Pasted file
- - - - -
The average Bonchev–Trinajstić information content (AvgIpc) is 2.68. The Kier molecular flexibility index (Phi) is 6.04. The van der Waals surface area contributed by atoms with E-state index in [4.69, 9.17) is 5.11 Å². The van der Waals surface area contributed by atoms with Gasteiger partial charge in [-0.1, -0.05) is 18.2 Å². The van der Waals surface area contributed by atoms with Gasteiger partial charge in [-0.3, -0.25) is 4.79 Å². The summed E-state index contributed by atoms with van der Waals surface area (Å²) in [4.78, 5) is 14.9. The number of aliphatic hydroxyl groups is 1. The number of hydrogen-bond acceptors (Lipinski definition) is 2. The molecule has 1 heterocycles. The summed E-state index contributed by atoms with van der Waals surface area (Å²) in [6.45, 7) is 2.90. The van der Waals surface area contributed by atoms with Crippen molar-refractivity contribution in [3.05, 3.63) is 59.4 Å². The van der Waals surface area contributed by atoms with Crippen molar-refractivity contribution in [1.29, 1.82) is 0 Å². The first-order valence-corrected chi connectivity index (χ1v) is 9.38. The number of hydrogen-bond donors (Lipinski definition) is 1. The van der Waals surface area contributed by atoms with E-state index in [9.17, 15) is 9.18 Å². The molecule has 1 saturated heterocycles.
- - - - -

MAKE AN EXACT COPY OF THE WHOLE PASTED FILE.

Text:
The average Bonchev–Trinajstić information content (AvgIpc) is 2.68. The Kier molecular flexibility index (Phi) is 6.04. The van der Waals surface area contributed by atoms with E-state index in [4.69, 9.17) is 5.11 Å². The van der Waals surface area contributed by atoms with Gasteiger partial charge in [-0.1, -0.05) is 18.2 Å². The van der Waals surface area contributed by atoms with Gasteiger partial charge in [-0.3, -0.25) is 4.79 Å². The summed E-state index contributed by atoms with van der Waals surface area (Å²) in [4.78, 5) is 14.9. The number of aliphatic hydroxyl groups is 1. The number of hydrogen-bond acceptors (Lipinski definition) is 2. The molecule has 1 heterocycles. The summed E-state index contributed by atoms with van der Waals surface area (Å²) in [6.45, 7) is 2.90. The van der Waals surface area contributed by atoms with Crippen molar-refractivity contribution in [3.05, 3.63) is 59.4 Å². The van der Waals surface area contributed by atoms with Crippen molar-refractivity contribution in [1.29, 1.82) is 0 Å². The first-order valence-corrected chi connectivity index (χ1v) is 9.38. The number of hydrogen-bond donors (Lipinski definition) is 1. The van der Waals surface area contributed by atoms with E-state index in [9.17, 15) is 9.18 Å². The molecule has 1 saturated heterocycles.